Wednesday, 19 April 2017

Easter: Everything has Changed

Tom Fairman shares a four-part consideration of the meaning of Easter, originally published on his blog, 

1. Questions of Identity

The season of Lent is brought to an end with the beginning of Holy Week which starts with Palm Sunday; the joyful procession of Jesus into Jerusalem. When an important person visits a town or city, there is a lot of organisation to be done before hand; the route needs to be prepared and security checked, venues have to be cleared, itineraries and photo opportunities are planned to the second. The more important the person, the more disruption to the locals. EU summits, G8 conferences and state visits are prime examples. Jesus’ entrance into Jerusalem was to be no exception.
Three years of ministry had gained Him a large following and a large amount of critics and He was unable to go to the towns without attracting huge crowds. It was a massive inconvenience for the apostles who spent time trying to organise food, maintain orderly queues and provide transport for Him. When Jesus was to enter Jerusalem for the last time, it was to celebrate the Passover and the city would have been full; this was going to be a difficult one to pull off.
Imagine Aladdin entering Agrabah as Prince Ali for the first time for the pomp and ceremony that would have been going through the Apostles heads because for them this was the victory parade. Jesus had made clear this would be the start of the end and the beginning of His kingdom on earth. The Apostles understood this as claiming the kingship and setting them free from Roman rule. The people were expecting this, palms at the ready and coats taken off to lay before Him in the manner of a king. Jesus was finally going to reveal who He truly was!
The question of Jesus identity is at the very core of His ministry and of the problem Christianity poses us. During His temptations, the devil twice prefixes the temptations with”If you are the Son of God”. Jesus had to truly believe He was the Son of God; an identity crisis leading to a difficult decision is one we can all relate to. He faced those questions that cut to the core of who He was and after overcoming them, the angels came and ministered to Him, reinforcing this truth.
The disciples and those Jesus met continually questioned His identity, giving Him many names, some pleasant, others not so; Son of David, Master, Joseph’s son, Son of Man, Elijah, Holy One of God and Beelzebub to name a few. No one knew what to make of Him, He did not fit into any box they had in their minds. The Messiah was supposed to come to bring freedom and justice, but He preached mercy and forgiveness. The Son of David broke the laws of the Jews and yet maintained He did not come to change one dot of them. He performed miracles only God could do and yet associated with those outcast from society. He was a complete set of contradictions and paradoxes that logic could not explain!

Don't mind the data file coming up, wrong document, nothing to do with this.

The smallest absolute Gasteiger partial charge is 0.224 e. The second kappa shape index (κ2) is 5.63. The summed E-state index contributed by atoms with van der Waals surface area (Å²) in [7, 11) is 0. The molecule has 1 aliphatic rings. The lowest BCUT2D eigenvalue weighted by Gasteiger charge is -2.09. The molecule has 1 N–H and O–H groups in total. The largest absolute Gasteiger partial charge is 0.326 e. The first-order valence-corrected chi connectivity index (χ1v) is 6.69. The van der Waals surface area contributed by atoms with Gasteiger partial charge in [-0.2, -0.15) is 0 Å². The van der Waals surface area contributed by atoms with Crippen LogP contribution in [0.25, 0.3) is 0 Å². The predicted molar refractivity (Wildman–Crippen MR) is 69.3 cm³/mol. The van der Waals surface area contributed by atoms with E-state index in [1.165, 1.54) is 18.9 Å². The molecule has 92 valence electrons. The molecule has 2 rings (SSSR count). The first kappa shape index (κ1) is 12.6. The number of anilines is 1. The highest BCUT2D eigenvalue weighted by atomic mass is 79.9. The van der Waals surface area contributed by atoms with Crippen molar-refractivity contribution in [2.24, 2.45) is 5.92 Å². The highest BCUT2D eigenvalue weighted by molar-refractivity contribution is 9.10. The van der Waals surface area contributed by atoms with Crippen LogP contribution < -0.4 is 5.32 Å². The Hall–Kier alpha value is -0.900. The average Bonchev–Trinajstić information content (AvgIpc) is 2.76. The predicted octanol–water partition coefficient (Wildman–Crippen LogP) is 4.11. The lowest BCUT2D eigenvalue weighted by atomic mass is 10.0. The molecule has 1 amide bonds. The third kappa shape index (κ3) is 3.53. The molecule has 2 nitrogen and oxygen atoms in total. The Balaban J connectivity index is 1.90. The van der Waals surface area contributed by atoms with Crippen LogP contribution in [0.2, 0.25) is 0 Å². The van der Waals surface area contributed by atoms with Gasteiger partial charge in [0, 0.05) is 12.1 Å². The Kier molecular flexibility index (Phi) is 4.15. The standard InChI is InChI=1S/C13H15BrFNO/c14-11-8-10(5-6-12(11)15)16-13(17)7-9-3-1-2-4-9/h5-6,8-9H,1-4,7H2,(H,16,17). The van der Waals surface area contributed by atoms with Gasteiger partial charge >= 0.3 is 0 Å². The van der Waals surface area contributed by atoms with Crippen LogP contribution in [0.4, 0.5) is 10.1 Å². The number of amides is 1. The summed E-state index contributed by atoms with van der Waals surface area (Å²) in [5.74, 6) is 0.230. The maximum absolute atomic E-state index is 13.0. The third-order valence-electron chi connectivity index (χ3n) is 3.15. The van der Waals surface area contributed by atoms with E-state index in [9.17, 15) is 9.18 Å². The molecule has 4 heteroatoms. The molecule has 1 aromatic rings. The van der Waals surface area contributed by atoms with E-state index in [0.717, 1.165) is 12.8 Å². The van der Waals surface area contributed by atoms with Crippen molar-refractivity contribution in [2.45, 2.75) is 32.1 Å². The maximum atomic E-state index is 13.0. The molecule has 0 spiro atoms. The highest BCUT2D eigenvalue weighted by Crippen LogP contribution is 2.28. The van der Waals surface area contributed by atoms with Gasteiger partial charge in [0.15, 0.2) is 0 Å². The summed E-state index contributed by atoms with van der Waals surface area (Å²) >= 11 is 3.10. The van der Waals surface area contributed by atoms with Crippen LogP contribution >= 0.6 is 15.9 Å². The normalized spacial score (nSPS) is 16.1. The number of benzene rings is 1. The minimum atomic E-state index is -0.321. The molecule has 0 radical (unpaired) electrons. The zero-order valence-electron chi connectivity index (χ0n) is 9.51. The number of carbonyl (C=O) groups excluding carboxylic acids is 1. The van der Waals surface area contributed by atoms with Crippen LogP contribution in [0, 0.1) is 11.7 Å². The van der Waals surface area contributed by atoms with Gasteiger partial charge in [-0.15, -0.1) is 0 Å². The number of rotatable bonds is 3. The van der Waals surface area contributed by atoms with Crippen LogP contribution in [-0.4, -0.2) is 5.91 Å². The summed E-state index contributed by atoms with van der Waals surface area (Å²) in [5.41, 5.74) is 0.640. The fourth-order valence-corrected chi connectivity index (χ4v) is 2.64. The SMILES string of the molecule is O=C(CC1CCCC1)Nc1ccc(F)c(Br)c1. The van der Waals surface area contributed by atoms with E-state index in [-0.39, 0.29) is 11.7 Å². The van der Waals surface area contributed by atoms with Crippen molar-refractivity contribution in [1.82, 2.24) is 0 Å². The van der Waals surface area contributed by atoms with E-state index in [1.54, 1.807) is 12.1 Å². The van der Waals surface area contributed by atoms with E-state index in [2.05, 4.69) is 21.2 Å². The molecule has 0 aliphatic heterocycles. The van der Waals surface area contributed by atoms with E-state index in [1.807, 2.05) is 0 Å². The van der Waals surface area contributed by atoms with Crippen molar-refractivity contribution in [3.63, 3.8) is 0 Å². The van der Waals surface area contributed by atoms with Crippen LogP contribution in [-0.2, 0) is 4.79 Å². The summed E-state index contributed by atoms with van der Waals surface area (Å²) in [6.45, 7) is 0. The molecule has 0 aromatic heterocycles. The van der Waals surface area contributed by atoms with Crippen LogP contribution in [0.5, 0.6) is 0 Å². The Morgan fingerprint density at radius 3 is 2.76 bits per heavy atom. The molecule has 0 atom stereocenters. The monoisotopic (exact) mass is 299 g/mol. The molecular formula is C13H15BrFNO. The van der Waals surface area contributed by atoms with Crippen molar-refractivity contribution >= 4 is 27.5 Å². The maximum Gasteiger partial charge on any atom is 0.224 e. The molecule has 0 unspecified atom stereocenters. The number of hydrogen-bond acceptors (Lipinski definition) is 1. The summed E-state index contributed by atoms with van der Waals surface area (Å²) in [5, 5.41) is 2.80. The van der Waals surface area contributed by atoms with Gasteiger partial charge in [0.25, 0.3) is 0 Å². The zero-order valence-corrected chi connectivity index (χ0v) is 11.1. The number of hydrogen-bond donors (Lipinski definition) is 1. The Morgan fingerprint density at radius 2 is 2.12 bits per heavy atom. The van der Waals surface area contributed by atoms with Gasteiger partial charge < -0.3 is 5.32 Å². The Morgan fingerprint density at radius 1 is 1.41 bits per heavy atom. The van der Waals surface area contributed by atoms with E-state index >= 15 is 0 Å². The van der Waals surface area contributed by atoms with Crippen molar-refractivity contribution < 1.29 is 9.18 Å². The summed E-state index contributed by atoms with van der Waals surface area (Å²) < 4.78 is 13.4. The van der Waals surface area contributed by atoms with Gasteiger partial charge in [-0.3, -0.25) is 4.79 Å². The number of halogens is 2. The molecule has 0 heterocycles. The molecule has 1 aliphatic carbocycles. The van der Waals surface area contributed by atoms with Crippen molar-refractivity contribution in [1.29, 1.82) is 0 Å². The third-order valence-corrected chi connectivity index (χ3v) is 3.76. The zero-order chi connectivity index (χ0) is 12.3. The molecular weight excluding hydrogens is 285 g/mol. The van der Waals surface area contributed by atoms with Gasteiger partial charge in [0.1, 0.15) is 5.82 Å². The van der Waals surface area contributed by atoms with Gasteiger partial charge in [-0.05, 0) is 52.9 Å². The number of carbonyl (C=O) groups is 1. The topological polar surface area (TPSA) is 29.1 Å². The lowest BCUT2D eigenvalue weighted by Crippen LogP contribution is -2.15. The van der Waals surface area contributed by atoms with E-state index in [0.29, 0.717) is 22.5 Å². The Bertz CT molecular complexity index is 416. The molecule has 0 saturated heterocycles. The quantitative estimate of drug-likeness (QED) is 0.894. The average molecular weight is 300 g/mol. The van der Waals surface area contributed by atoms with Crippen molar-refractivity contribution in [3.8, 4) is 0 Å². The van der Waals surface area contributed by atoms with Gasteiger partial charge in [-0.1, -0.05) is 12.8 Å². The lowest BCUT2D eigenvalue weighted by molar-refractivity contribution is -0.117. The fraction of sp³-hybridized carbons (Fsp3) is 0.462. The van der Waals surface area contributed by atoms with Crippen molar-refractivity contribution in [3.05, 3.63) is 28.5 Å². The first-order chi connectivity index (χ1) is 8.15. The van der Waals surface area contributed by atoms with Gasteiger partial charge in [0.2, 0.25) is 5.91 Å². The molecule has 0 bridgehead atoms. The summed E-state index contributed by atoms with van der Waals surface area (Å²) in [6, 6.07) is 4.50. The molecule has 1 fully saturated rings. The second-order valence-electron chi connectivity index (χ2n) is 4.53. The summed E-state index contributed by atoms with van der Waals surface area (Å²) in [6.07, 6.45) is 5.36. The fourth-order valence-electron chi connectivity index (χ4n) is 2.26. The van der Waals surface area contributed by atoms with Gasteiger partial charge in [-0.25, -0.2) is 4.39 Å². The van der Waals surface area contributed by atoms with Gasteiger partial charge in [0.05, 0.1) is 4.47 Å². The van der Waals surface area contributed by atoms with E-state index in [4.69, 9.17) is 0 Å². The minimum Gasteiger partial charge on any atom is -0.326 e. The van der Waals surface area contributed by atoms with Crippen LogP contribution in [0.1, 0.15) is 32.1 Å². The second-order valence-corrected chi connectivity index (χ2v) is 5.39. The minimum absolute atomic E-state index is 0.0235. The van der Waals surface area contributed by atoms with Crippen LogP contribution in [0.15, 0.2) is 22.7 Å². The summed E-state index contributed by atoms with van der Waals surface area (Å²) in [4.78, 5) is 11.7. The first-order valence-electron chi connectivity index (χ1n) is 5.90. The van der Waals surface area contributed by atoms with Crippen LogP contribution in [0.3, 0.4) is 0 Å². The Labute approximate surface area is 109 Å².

So when Jesus speaks of the hour being near, his disciples are understandably excited. This was to be it; the big reveal, the moment they will finally know who this man they had given their lives to truly was! The word would have spread and the crowds were gathered, the talking would be over and the truth would be revealed. When Jesus tells them to go and get a donkey to ride in on, it may raise a few eyebrows, but He has been unconventional all this time so why change now? A King riding a donkey is not going to send the majestic image the marketing team required, but this was it.
His kingdom, His ways, His thoughts are not our ways or our thoughts. They are the completion of the plan that was started at the beginning. They are the truth and beyond our logical mindset. If we could work it out, then where would the mystery and the excitement be? The people came out to welcome as king someone who rode on a donkey, an enemy of the religious elite who was coming to celebrate the main religious feast of the year, someone who was about to turn the world upside down!
2. On A Different Level